A brand-new driver’s license in your wallet and money to spend on the girl glued to your side, you approached the drive-in with trepidation but also confidence.

You knew the place was built for you. You just had to chance upon an empty slot. You circled the building tailing a lowered Mercury with rear fender skirts, purring chromed exhausts, and a spare tire kit that made it seem as long as a freight car.

A spot opened. Carefully, slowly, you nosed into it. On your left was a metallic gold ‘32 deux coupe rag top, on your right a two-tone blue and white ’57 Chevy Bel Air, just off the production line and already a star for the ages.

A carhop hurried to your window.

Savory meat and abundant condiments merging in your mouth for the first time proved richly satisfying.

The syrupy sweet but peppery root beer in frosted mugs went perfectly with the burgers.

For me, though, the most desirable items on the menu were the milkshakes. A skinny kid always feeling half-starved, I might owe my life to A&W milkshakes.

Full, mellow and happy, you exited the drive-in’s ambience reluctantly. Now where? A drive-in movie or just roaming the highways and back roads, her shampooed hair fragrant on your shoulder?

Sweet options beneath a white ghost moon in the lingering northern light.

Two things were certain. One was that childhood was falling from us like a shed skin. The second was that we would be back at the A&Dub again and again all that short and fragile northern summer long.

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  • Writer's pictureWade Bell

Updated: Apr 10, 2023

Sure, when you’re old you will recall the terrors. The waves of panic as you almost drowned. Or your foot, unruly appendage, slipping, leaving you breathless on the cold mountain ledge. Or colliding with a tree branch on a black diamond run at Slippery Slopes. Not to mention the many things you are sorry for doing or saying; that load of regrets that we carry.

But the residue of shock accompanying such ghost recollections will not subvert a mind packed with fragments of old happiness that bubble up like Yellowstone paint pots or laughter from a gilded heart.

The old have done much, seen much. They have loved and if they are lucky still love, if only those who went before.

The old paint, sculpt, sing. They play a mean guitar, a sultry sax. Knock, commandingly, a little dimpled sphere into a tin cup. Hit balls of various sizes and shapes back and forth, back and forth, on courts.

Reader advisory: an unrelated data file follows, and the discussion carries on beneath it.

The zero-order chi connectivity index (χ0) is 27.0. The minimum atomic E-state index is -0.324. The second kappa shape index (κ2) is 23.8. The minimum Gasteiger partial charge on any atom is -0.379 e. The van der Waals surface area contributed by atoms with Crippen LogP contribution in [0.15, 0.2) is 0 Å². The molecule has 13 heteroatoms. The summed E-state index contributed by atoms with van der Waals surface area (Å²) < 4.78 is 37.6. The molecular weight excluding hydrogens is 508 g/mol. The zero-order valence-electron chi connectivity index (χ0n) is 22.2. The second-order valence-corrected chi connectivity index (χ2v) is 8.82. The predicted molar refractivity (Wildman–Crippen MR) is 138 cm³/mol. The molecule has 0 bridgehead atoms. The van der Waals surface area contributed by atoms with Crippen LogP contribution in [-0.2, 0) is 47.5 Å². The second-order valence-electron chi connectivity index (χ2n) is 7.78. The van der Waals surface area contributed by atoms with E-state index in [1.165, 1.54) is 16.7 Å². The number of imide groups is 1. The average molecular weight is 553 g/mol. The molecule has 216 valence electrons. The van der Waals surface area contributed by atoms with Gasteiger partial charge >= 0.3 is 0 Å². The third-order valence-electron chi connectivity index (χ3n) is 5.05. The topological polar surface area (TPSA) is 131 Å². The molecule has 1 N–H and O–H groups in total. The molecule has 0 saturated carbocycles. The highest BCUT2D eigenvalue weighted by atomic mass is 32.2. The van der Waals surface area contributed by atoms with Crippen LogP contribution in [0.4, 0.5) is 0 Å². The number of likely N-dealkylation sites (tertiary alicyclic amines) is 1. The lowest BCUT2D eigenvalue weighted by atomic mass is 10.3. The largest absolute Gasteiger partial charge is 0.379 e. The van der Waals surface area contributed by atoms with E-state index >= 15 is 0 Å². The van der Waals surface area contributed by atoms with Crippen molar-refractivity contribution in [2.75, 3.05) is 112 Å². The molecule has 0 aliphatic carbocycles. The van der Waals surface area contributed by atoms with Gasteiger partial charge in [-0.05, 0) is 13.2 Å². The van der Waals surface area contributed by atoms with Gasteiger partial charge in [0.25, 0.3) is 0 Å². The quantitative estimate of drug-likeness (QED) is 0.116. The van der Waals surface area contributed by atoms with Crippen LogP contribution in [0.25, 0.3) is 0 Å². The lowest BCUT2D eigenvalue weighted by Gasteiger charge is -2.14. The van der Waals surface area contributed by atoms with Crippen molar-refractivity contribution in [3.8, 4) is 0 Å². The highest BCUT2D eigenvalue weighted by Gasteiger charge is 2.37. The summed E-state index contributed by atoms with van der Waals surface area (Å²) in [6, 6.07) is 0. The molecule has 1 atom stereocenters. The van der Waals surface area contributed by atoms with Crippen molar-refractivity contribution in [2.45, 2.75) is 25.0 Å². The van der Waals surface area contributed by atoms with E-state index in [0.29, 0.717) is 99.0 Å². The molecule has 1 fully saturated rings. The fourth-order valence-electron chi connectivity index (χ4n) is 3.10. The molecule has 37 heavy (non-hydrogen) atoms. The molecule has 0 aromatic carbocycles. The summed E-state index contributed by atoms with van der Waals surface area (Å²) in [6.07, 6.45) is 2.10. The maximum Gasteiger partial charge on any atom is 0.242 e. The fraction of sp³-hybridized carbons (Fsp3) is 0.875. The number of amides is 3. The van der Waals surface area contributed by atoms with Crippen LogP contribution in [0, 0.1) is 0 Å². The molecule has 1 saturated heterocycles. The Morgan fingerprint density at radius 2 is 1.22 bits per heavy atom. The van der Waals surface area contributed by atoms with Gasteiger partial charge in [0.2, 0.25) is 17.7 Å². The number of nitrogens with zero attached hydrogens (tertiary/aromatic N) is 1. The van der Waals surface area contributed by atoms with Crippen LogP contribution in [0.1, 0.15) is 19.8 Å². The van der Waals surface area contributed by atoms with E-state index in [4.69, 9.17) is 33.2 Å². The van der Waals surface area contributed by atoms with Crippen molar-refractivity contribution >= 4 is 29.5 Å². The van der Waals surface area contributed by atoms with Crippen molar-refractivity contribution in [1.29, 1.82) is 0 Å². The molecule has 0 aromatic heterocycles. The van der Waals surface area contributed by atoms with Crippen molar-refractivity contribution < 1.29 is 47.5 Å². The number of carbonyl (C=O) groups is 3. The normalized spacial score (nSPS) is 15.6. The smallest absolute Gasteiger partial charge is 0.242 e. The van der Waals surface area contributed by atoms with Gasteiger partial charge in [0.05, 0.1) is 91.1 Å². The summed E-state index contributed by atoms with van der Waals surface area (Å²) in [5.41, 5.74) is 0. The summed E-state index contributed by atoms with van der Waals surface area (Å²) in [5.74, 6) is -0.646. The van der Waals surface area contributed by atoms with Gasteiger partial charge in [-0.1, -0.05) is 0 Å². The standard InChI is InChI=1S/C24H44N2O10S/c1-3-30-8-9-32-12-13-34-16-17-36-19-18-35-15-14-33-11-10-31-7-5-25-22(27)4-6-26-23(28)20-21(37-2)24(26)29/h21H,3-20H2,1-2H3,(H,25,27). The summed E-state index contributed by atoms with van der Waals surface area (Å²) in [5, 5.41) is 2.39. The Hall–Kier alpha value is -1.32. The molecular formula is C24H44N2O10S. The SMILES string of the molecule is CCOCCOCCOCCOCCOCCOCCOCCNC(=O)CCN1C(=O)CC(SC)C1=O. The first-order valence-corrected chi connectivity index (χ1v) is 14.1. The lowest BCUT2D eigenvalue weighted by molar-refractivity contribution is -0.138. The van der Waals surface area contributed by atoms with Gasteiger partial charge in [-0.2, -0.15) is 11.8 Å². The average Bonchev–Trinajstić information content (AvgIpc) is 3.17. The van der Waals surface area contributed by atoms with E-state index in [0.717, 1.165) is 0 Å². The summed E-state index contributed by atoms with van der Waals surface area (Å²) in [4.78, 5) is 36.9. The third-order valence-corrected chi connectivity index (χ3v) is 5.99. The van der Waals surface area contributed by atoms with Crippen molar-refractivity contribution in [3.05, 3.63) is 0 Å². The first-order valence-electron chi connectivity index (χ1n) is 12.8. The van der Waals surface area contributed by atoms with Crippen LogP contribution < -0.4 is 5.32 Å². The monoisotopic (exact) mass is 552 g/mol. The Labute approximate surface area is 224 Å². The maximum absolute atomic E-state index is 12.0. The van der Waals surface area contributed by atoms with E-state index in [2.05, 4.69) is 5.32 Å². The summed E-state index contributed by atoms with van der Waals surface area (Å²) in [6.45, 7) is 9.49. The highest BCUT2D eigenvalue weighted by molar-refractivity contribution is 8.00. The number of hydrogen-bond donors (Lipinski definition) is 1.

They have experienced life profoundly. Their wins and losses. The great loss that in the end no one escapes. Some write about it. Oh, how the old can write. Often grandparents understand the young better than their parents do. And they have compassion for them. They appreciate their wisdom and understand their dilemmas and fears.

The young are wary of the future. They know about plagues, about climate catastrophes. Some in their vivid imaginations visualize Earth as shaking us off like water drops from a dog after a swim.

They travel the world almost by instinct, subconsciously imitating outliers of ancient tribes who scattered in search of promising new territory. Old habits never die. They just take on different disguises.

I know seven of them. They are all in their twenties. Between them they have logged air miles from Korea to Mexico City, Iceland, Europe and the Emirates, South America, the U.S. and I don’t know where else. Who can keep up?

With gusto they take what the world has to offer and live with the contradiction, as older generations do as well: what they consume makes the world less healthy. The planet aches as it shoulders the burden of us.

What the young need is a common purpose. Greta writ large. Greta’s everywhere.

Left, right, center, politics does not divide the young as it does the older generations. They are too wise for that. They know catastrophes bring people together. And that catastrophes can happen anywhere.

For most of the twenty-somethings getting away from the daily grind is a daydream, as far from their grasp as the spy satellites overhead. For a few there is the endless supply of drugs that enrich corporations and cartels. Drugs drug. They mask pain but cause it too. Euphoria then the collapse of personality.

The threat of nuclear war, the rumblings of extremists, knifings and shooting of innocents, form part of the soundtrack to their lives.

The old recall the U.S. atom bomb tests. For protection against radiation that was expected to come north into Alberta from Nevada we practiced hiding under our desks. It was a strategy we all knew was useless.

The old recall the Cuban missile crisis. On the lip of destruction common sense saved us. Will it again? Common sense is not such a common commodity. I hope the young have more of it than their elders do.